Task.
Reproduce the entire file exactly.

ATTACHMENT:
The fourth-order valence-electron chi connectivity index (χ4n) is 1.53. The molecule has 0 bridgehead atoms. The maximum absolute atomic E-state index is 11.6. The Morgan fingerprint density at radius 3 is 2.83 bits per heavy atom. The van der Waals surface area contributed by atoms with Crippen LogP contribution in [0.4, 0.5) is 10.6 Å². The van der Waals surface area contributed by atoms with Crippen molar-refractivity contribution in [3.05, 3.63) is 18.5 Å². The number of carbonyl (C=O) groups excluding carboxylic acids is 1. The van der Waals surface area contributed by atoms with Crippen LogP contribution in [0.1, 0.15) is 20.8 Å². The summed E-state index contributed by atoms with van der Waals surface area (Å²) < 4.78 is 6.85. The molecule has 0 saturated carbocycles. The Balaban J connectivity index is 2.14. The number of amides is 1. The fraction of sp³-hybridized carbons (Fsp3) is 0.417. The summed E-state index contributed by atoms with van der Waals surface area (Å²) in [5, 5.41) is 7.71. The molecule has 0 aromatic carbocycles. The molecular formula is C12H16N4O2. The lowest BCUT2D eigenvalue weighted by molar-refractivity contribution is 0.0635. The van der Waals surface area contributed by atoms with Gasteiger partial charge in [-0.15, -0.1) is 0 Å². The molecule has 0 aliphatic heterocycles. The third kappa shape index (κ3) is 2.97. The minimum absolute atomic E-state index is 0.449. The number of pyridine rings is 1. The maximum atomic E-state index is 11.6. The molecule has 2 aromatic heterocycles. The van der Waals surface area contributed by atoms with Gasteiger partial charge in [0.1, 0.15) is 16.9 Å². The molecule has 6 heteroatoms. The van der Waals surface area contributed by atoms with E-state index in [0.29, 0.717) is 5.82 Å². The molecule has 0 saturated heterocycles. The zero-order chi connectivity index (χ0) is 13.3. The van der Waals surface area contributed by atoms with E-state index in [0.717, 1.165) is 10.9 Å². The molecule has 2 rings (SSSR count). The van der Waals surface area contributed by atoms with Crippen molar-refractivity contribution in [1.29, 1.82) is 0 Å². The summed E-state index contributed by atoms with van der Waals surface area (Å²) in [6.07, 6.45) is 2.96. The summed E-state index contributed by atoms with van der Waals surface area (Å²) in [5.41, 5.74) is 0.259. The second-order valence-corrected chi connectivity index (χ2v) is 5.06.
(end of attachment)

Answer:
The fourth-order valence-electron chi connectivity index (χ4n) is 1.53. The molecule has 0 bridgehead atoms. The maximum absolute atomic E-state index is 11.6. The Morgan fingerprint density at radius 3 is 2.83 bits per heavy atom. The van der Waals surface area contributed by atoms with Crippen LogP contribution in [0.4, 0.5) is 10.6 Å². The van der Waals surface area contributed by atoms with Crippen molar-refractivity contribution in [3.05, 3.63) is 18.5 Å². The number of carbonyl (C=O) groups excluding carboxylic acids is 1. The van der Waals surface area contributed by atoms with Crippen LogP contribution in [0.1, 0.15) is 20.8 Å². The summed E-state index contributed by atoms with van der Waals surface area (Å²) < 4.78 is 6.85. The molecule has 0 saturated carbocycles. The Balaban J connectivity index is 2.14. The number of amides is 1. The fraction of sp³-hybridized carbons (Fsp3) is 0.417. The summed E-state index contributed by atoms with van der Waals surface area (Å²) in [5, 5.41) is 7.71. The molecule has 0 aromatic carbocycles. The molecular formula is C12H16N4O2. The lowest BCUT2D eigenvalue weighted by molar-refractivity contribution is 0.0635. The van der Waals surface area contributed by atoms with Gasteiger partial charge in [-0.15, -0.1) is 0 Å². The molecule has 0 aliphatic heterocycles. The third kappa shape index (κ3) is 2.97. The minimum absolute atomic E-state index is 0.449. The number of pyridine rings is 1. The maximum atomic E-state index is 11.6. The molecule has 2 aromatic heterocycles. The van der Waals surface area contributed by atoms with Gasteiger partial charge in [0.1, 0.15) is 16.9 Å². The molecule has 6 heteroatoms. The van der Waals surface area contributed by atoms with E-state index in [0.29, 0.717) is 5.82 Å². The molecule has 0 saturated heterocycles. The zero-order chi connectivity index (χ0) is 13.3. The van der Waals surface area contributed by atoms with E-state index in [0.717, 1.165) is 10.9 Å². The molecule has 2 rings (SSSR count). The van der Waals surface area contributed by atoms with Crippen molar-refractivity contribution in [1.29, 1.82) is 0 Å². The summed E-state index contributed by atoms with van der Waals surface area (Å²) in [6.07, 6.45) is 2.96. The summed E-state index contributed by atoms with van der Waals surface area (Å²) in [5.41, 5.74) is 0.259. The second-order valence-corrected chi connectivity index (χ2v) is 5.06.